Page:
After selling subscriptions for $100 each to 320 people, he leased 80 acres of land from his uncles, John and Henry Churchill. Clark opened the famous Churchill Downs horse track, along with a grandstand, a porter’s lodge, a clubhouse, and six stables, in 1875. Nearly 20 years later, the Louisville Jockey Club appointed a new president, William F. Schulte, who constructed a grandstand featuring the beautiful twin spires that are the symbols of the Kentucky Derby. In 1903, after 28 years in business, Churchill Downs finally turned a profit.

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Drink of the Week: The Fin de Siècle

the Fin de Siècle.“Fin de siècle” is French for “end of the century, which means that we’ve all missed our opportunity by 15 years to have a  Fin de Siècle at the most appropriate point possible, assuming we were old enough to drink in 2000. Or, if you want to look at it the other way, we’ve all got 85 years to work on preparing the perfect Fin de Siècle in time for 2100.

The truth is, however, that the real roots of this post go back not to Y2K but to last week. My copy of Ted Haigh’s Vintage Spirits and Forgotten Cocktails having been destroyed by a backed-up sink…yes, I leave cocktail books on the sink sometimes and, yes, I’m paying the price…I found myself seeing a number of somewhat similar cocktails in Robert Hess’s accurately named The Essential Cocktail Guide. Like last week’s drink, today’s drink contains sweet vermouth, orange bitters, and Torani Amer, substituting for Amer Picon — easily the most commonly called-for modern day cocktail ingredient that you can’t find anywhere in North America.

The main difference, aside from the proportions, is that our base spirit is changed out from whiskey to gin. The result is a bit lighter and drier, but no less tasty and sophisticated.

The Fin de Siècle

1 1/2 ounces gin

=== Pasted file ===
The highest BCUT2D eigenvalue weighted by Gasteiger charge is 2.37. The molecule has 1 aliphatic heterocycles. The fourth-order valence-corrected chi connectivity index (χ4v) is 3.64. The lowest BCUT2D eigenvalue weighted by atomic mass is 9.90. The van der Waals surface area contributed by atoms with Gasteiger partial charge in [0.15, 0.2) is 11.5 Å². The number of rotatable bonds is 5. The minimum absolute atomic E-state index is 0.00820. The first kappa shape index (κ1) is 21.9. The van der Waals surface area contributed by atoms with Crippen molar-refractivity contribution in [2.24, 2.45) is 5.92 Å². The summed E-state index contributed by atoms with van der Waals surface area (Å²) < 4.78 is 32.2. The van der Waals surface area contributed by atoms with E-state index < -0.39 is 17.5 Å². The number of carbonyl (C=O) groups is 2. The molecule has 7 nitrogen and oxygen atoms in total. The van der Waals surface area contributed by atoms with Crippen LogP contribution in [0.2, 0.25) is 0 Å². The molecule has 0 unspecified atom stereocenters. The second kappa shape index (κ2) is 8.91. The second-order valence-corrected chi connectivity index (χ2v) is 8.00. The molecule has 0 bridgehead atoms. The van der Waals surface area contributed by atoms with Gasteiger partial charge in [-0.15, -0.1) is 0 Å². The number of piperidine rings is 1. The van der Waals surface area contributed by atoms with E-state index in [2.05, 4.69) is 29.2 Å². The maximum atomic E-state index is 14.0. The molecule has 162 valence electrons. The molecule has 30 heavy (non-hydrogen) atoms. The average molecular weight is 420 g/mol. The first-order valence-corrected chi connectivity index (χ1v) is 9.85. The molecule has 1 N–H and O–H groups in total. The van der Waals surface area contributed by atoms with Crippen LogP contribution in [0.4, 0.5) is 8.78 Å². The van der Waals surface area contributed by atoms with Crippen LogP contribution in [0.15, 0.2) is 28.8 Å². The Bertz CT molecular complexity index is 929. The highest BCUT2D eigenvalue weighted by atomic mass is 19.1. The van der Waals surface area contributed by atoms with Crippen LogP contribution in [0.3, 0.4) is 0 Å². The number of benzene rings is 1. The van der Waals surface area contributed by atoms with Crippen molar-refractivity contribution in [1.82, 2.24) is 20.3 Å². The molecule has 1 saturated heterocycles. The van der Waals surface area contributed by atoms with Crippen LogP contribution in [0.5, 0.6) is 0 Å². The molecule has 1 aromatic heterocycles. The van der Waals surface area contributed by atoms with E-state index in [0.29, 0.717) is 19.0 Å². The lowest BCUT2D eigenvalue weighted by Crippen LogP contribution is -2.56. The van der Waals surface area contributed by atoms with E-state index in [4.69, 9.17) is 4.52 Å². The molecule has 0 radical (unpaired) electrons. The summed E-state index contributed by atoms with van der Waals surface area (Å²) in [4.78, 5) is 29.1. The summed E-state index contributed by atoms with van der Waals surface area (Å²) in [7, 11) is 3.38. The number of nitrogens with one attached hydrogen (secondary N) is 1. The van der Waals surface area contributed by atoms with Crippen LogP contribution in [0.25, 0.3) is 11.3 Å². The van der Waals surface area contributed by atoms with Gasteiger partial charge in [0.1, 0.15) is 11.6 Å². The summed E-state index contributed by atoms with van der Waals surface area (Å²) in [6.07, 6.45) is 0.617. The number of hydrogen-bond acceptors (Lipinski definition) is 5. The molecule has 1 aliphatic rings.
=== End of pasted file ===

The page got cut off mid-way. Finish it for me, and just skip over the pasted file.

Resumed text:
3/4 ounce sweet vermouth
1/4 ounce Torani Amer (or Amer Picon, if live in Europe or own a time machine)
1 dash orange bitters

Combined all ingredients in a cocktail shaker or mixing glass with plenty of ice. Stir vigorously — or shake, gently, if you’re feeling rebellious — and strain into a chilled cocktail glass. Toast anything that has come to conclusion or shortly will, including your tasty Fin de Siècle. Nothing lasts forever, after all, least of all a good cocktail.


I saw a few recipes online for this that mentioned Plymouth Gin, but most people seem to use your more garden variety London Dry style gin. I used premium (but I guess not super premium) Bombay Dry Gin and good ol’ value-priced Gordon’s Gin, both with results that were more than satisfactory.

I actually found that,much more than with the gin, my choice of sweet vermouth made a far more dramatic difference in the flavor. I was very happy with my Fin de Siècle when I used Noilly Pratt — my personal default sweet vermouth in slight preference to Martini or Cinzano. Still, there was no topping the slightly bitter, almost chocolate-like undercurrents of Carpano Antica; sometimes you just can’t argue with the cocktail snobs. If you want a sweeter drink that’s nevertheless not too offensive, I had decent luck replacing Torani Amer with Amaro CioCiara, suggested by some as another Amer Picon substitute.

Finally, yes, you can shake this drink but that’s not my preference this time around. For starters, this is second cousin to a gin martini. (We’ll be getting to it’s first cousin very soon). I really do think there may be something to the idea that shaking can “bruise” gin, i.e., add a slightly unpleasant bitterness. Mainly, though, I don’t think the additional water/ice crystals that shaking generates really flatters the Fin de Siècle. I think this may be a drink that wants to be cool, but not ice cold.

Now, have a great Memorial Day weekend. Maybe it’s a good time to remember what life could be, if only we were all nice enough and smart enough.